The UN International Court of Justice (ICJ) [official website] on Thursday ruled that it had the authority to adjudicate a dispute over a stretch of water in the Indian Ocean that is potentially laden with oil and gas. Somalia asked [text, PDF] the ICJ to rule on the dispute in 2014 after negotiations with Kenya broke down over the 100,000-square mile stretch. The ICJ rejected Kenya’s claim that a 2009 agreement [text, PDF] between the two countries would deprive the court of jurisdiction over the dispute. Kenya’s Attorney General Githu Muigai [Kenyan Life profile] stated [Reuters report] “Kenya maintains the view that litigation can resolve only one aspect of a wide range of complex issues the parties must agree upon.” This decision allows the case to proceed with no date set as of yet for the trial to continue.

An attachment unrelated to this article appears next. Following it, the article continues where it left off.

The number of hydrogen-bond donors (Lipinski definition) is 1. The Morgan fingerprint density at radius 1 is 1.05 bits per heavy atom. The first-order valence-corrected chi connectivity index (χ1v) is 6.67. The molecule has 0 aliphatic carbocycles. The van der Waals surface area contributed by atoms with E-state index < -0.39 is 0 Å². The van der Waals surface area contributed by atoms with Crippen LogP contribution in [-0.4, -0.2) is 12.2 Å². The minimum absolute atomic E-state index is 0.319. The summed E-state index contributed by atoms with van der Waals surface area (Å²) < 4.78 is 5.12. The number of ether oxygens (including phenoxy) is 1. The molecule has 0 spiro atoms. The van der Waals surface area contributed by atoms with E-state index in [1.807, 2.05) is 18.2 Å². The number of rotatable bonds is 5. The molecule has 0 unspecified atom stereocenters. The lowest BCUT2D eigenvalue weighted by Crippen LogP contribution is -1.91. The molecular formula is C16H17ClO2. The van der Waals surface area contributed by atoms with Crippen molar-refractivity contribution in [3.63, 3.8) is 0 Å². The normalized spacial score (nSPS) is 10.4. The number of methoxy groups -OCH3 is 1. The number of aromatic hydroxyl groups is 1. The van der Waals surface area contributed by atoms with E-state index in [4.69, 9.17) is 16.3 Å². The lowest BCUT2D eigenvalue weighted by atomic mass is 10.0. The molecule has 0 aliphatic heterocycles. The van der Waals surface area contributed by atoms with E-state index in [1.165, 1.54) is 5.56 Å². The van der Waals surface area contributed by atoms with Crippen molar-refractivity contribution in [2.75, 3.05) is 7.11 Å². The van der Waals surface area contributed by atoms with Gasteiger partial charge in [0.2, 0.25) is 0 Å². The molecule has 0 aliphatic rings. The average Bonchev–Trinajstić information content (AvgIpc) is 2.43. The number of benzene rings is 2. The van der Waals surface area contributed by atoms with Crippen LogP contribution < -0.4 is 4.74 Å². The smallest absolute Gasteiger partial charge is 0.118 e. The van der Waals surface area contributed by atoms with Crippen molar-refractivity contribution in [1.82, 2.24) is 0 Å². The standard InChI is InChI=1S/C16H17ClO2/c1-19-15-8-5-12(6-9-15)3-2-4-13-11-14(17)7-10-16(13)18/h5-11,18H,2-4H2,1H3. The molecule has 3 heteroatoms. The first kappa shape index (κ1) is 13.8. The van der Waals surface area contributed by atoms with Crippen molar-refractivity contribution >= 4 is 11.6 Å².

In September, in response to this case, Kenya stated that the ICJ had no role [JURIST report] in the oil dispute between the two countries. The proximity of Somalia and Kenya has led to numerous disputes. The continuing conflict in Somalia has led to years of unstable attempts to govern, driving thousands of people into Kenya as a result. The fleeing of Somali refugees has caused Kenya great strain. In November 2015 Amnesty International [advocacy website] urged the Kenyan Government to cease the closure [JURIST report] of the Dadaab refugee camp, which contained 240,000 Somali refugees. In April 2015 Kenya asked the UN to repatriate thousands [JURIST report] of Somali refugees from Kenya in an attempt to have international assistance in the removal of the population.